Death, Where is thy Sting?

I was asked to participate in a service honoring Dr. George Tiller last Thursday. I wrote a little sermon to deliver there.  I have included it here for your reading pleasure.

Celebrating the death of anyone is contrary to the Gospel that I read.  Most certainly Dr. Tiller’s family and friends must be embraced this evening as we mourn their loss with them.  The 55th verse of the first letter to the Corinthians reads, “O death, where is thy victory? O death, where is thy sting?”

This day the sting of death weights upon the hearts of those whom Dr. Tiller sought to serve as he protected the rights for all women to decide what they shall do with their body.

This day the sting rests upon the shoulders of those that speak out against the violence that claimed Dr. George Tiller’s life. 

This day the sting of death cannot and must not be ignored.  Let us embrace this pain, this sting as we gather here today unified against violence as a way of political power.  Violence shall lead us all down a road to which there is no return.

The sting of death is real for us all, but the victory of death has no place here.  There was no victory gained by anyone in the death of Dr. George Tiller.  Left are a widow grieving the lose of a friend and confidant, a son that shall no longer share his life with his father, and us the mourners that chose not to forget.

There is this part of a verse from the prophet Micah that I love.  It says, “…act justly and to love mercy and to walk humbly with your God.”  This is a response to the question, “what does God require of you?”  I think Dr. Tiller understood what it meant to answer the question in a profound manner.

Dr. Tiller gave his life answering this question, “what does God require of you?”  For Dr. Tiller God required the total reorientation of his life.  When George Tiller was entering the work force his life was transformed by circumstance.  He lost his father, sister, & brother-in-law in an airplane accident.  This gave Dr. Tiller a life’s calling.  He took over the family business in Kansas and he raised his nephew.  The nephew became a son and the family business cost him his life.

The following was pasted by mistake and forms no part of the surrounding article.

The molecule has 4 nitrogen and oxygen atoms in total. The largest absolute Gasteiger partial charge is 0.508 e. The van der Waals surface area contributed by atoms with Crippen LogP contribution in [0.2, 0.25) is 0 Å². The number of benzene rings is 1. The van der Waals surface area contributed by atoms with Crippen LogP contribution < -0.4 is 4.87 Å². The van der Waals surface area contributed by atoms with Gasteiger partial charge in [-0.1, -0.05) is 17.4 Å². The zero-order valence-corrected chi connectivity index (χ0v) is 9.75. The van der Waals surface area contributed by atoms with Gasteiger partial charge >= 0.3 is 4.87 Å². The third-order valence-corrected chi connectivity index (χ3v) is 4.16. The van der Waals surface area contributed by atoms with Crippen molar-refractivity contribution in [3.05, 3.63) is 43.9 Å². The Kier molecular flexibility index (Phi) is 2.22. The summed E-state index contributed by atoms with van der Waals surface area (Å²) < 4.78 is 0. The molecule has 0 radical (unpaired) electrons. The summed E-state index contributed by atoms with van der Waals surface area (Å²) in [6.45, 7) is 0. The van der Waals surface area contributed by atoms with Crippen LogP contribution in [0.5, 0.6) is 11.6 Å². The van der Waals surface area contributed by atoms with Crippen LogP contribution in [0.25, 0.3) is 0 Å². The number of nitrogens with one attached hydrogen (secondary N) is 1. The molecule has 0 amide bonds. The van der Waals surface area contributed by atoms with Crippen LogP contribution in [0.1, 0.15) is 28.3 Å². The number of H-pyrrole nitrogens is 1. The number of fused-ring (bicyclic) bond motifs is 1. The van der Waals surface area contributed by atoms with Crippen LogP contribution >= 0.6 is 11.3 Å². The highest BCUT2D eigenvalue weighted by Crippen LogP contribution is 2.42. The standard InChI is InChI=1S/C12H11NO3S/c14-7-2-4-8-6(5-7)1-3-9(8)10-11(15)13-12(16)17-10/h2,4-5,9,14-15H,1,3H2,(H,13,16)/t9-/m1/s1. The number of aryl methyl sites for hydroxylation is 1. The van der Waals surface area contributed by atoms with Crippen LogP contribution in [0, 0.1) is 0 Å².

Dr. Tiller was not short on acting justly, loving mercy, walking humbly.  With great compassion and mercy Dr. Tiller resisted the pressure to cease his mission to provide all women with options.  Dr. Tiller did not retaliate when his practice was threatened or when his life was attempt to be extinguished.  In humility Dr. Tiller mended his wounds and kept walking the path to which he was called.

There is a story that I am drawn to in this moment.  It is a story by Bernard Malamud called, The Mourners.  This is the story of Kessler a poor old man living alone having left this young family many years ago.  He lives in a meager apartment.  He is full of meager ways.  He keeps to himself and a chaos surrounds him he remains clam…a non-anxious presence.

He has a quarrel with the tenement janitor, Ignace.  Ignace spreads rumors and lies about Kessler.  Kessler is pushed to his non-anxious limits.

            Ignace punishes Kessler unjustly and goes to the owner, Gruber, and asks him to rid the building of Kessler.  Kessler’s rent is denied and eviction notice is given.  When Kessler ignores this and returns his rent once more a confrontation ensues between Kessler and Gruber.

            Kessler is thrown out by force on to the streets.  He is left in the harsh cold and rainy element.  The tenement residents see this and bring Kessler and his stuff back into the building. 

            The final scene is Gruber full of anger returning to kick Kessler out again.  He opens the door and sees Kessler on the floor a huddled mess reciting the Kaddish.  Gruber’s response to this is to don the bed sheet as a mourner himself and recite the prayers with Kessler.  For his humanity is gone, it left with the dignity he forbade Kessler in their dealings. 

            We mourn here today so that the injustice perpetrated in the name of God shall not pass without a witness.  We mourn the death of Dr. George Tiller so that the threat of injustice shall meet the resistance of justice.  We mourn today to answer the question, “O death, where is thy victory? Where is thy sting?” with the justice loving mercy that inspires us to walk humbly with our God.


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